PhD defence by Erik van Dijk




The role of hydrophobicity in protein folding and aggregation

Erik van Dijk

Prof. Dr. Jaap Heringa

Faculty of Science


PhD conferral


The interaction of hydrophobic (water-fearing) amino acids with water (the hydrophobic effect) plays a crucial role in protein folding and aggregation. Aggregation of proteins is believed to be the cause of Alzheimer's and Parkinson's disease. The aggregation process takes years under physiological conditions, making it hard to study in the laboratory. One of the solutions used to study aggregation on reasonable time scales, is to perform the experiments at high temperatures (60 °C), increasing the speed of the reaction.


Theoretical and computational methods are necessary to translate the experimental results back to physiological conditions. The contribution of the hydrophobic effect to protein folding and aggregation changes with temperature, complicating the translation from experimental results to consequences for the biological process. In this thesis the temperature dependence of the hydrophobic effect is investigated in three steps.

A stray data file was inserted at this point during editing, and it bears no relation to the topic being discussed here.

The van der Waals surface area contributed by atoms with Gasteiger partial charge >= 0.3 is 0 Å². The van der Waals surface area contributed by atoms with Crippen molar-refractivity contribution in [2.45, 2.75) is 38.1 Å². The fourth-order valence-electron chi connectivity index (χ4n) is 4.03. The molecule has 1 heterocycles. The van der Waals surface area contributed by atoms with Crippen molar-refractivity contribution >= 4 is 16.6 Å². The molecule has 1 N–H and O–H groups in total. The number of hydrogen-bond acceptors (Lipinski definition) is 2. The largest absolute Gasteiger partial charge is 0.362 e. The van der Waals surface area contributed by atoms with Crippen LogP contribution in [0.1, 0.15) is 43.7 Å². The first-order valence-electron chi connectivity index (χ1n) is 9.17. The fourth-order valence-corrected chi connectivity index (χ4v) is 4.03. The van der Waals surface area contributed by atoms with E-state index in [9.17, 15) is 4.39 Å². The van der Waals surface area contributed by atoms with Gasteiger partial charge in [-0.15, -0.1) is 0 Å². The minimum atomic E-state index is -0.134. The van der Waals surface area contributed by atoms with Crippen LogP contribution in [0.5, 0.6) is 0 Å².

In the first step, we estimate the temperature dependence of the interactions using a theoretical and statistical approach, and find that both approaches produce roughly the same results. In the second step, we introduce the temperature dependence of hydrophobic particles in an established computational model and determine the parameter ranges that reproduce known experimental results. In the third step, we verify that the estimates of the temperature dependence are consistent with the parameter ranges that reproduce experimental results, and use these parameters to make predictions for the thermodynamic properties of real proteins.